Colorectal Cancer Canada (CCC) developed a pan-tumour survey aimed to assess the needs and gaps in Canadian personalized medicine by gathering the first Canadian-specific data on patients’ and caregivers' experiences with biomarker testing (BT) in cancer treatment centres across the country.
The online survey was created using Survey Monkey and disseminated to Canadian cancer patients and caregivers in February 2021. Respondents were asked to answer questions related to their knowledge and awareness of, experience with, difficulties with, and value of BT. Data were collected in Excel format and analyzed using descriptive statistics in May 2021. This research was funded by sponsorships granted to CCC’s Get Personal program.
The survey sample consisted of 128 respondents from across Canada with representation from all provinces and one territory. Among all survey respondents, 69.1% said they were unaware that biomarkers could help determine the best treatment for them when they were diagnosed. Moreover, only 16.0% said their physician explained BT before their treatment started. These findings were reflected in the revelation that only 26.6% of survey respondents received BT; among these respondents, 0.0% received targeted therapy or immunotherapy before receiving BT which rose to 23.5% after testing. Overall, 55.9% of respondents who received BT felt that it helped them find the right personalized treatment. Further, 76.5% of survey respondents who received BT expect that the test results will increase their overall survival and 55.9% expect they will improve their quality of life. Lastly, the most common difficulties with access to BT experienced by survey respondents include lack of awareness (20.6%), lack of availability (14.7%), and lack of access to a clinical trial for their biomarker (11.8%).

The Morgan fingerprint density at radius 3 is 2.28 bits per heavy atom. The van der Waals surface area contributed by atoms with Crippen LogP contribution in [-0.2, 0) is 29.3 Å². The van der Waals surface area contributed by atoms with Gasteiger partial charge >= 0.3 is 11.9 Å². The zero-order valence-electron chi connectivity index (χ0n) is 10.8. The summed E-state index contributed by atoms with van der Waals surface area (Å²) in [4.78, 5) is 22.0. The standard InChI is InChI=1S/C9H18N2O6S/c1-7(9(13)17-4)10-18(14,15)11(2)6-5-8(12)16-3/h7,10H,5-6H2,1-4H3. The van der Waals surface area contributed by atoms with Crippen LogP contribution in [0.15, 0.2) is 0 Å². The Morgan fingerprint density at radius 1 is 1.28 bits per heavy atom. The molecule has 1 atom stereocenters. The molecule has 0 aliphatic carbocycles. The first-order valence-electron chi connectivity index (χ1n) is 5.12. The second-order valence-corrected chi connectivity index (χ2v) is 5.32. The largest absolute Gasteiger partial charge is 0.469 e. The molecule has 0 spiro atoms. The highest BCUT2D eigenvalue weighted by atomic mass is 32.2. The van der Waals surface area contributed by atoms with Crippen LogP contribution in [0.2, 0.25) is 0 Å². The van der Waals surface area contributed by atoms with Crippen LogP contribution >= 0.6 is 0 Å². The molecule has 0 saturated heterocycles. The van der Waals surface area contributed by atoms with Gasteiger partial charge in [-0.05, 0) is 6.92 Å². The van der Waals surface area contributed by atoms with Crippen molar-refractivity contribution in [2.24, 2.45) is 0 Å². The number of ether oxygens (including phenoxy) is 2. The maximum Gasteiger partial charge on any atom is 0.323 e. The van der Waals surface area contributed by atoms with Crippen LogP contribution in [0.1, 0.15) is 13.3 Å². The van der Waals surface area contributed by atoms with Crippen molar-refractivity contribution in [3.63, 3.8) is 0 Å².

In conclusion, the survey results suggest that there is major lack of education on BT, as well as inequitable access to BT which varies by tumour site and by province, implicating the need for increased advocacy and awareness because: 1) BT unlocks targeted treatment options for cancer patients at diagnosis, and 2) targeted treatments have the potential to increase patients’ overall survival and improve their quality of life.
Legal entity responsible for the study
Colorectal Cancer Canada.
Amgen, Bayer, Pfizer, Eli Lilly, Taiho Oncology, Bristol Myers Squibb, Janssen-Johnson & Johnson.
M. El Bizri, L. Sukkarieh, B. Stein: Financial Interests, Institutional, Other: Funding from most major pharmaceutical companies in Canada who are engaged in oncology.